If all U.S. physicians caring for Medicare fee-for-service (FFS) patients who meet quality criteria were to also meet cost-efficiency criteria in the future, and thus become high-value, the savings for Medicare FFS in 2020 alone would be $20.5 billion and $286.8 billion from 2020 to 2029––representing a 4% savings in total Medicare FFS spending, according to a report by UnitedHealth Group (UHG).
While the federal government bears a majority of the cost of care for Medicare beneficiaries, seniors pay for the remaining cost of their care through premiums, copays, and coinsurance. If more physicians caring for Medicare FFS patients become high-value and Medicare health spending declines as a result, seniors will also realize savings through lower premiums and out-of-pocket costs, reports UHG.
“Healthcare executives have a responsibility to address increasing healthcare costs and improve quality. This research aims to help move the needle,” says a UHG spokesperson. “Of all specialties evaluated in this study, primary care physicians see the highest volume of patients––58.7%. Therefore, primary care represents the greatest total savings opportunity––$14.5 billion by 2020 and $202.9 billion by 2029, from improving cost-efficiency of primary care physicians who already meet the quality criteria.”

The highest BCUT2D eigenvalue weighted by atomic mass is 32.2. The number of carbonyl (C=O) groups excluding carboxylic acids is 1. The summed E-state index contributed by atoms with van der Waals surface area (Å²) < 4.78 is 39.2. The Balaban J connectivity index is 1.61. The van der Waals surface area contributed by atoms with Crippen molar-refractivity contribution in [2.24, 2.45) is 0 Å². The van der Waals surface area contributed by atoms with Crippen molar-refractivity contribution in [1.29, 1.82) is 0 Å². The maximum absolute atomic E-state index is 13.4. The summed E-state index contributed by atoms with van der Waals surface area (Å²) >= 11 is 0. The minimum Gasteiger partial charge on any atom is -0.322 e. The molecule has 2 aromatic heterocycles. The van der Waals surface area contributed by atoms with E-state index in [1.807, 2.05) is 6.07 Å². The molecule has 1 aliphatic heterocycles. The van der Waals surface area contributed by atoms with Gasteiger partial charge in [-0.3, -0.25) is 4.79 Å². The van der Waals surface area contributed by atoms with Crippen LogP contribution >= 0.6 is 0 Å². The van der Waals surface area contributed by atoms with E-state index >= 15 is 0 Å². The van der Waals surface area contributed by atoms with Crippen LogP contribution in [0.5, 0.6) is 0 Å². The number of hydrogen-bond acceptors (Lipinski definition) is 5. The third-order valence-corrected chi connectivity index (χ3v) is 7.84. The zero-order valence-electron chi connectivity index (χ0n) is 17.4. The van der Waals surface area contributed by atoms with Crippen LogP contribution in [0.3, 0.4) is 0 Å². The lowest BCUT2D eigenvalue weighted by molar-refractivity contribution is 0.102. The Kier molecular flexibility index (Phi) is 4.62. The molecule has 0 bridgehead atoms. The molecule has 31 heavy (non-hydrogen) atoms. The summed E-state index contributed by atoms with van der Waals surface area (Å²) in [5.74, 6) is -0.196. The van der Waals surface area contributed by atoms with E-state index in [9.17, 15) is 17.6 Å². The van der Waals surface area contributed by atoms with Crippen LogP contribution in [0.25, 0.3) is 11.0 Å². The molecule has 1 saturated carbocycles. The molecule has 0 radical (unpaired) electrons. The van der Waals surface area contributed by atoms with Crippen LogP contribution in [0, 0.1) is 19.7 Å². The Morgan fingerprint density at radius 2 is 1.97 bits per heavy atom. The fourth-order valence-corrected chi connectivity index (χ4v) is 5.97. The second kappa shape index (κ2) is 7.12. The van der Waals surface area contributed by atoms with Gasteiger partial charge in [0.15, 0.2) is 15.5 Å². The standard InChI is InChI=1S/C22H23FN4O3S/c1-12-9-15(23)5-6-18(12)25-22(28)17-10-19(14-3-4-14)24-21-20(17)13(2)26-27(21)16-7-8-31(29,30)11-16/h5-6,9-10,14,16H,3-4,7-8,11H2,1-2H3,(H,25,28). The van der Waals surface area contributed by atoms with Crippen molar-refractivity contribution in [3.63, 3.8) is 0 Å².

Across the U.S. healthcare system, the per-patient or per-episode cost of care varies significantly among physicians within the same specialty. This variation in cost, driven by physician practice patterns and payment rates, may be a result of multiple factors including physician training and education, lack of transparency of cost differences by site of service, and physician employment and ownership arrangements, according to UHG.
The difference in the per-patient or per-episode cost of care delivered by high-value physicians versus other physicians varies by specialty. Across all specialties caring for Medicare patients, the average per-patient or per-episode cost of care delivered by high-value physicians was $596 (6.9%) lower than for other physicians, UHG reports.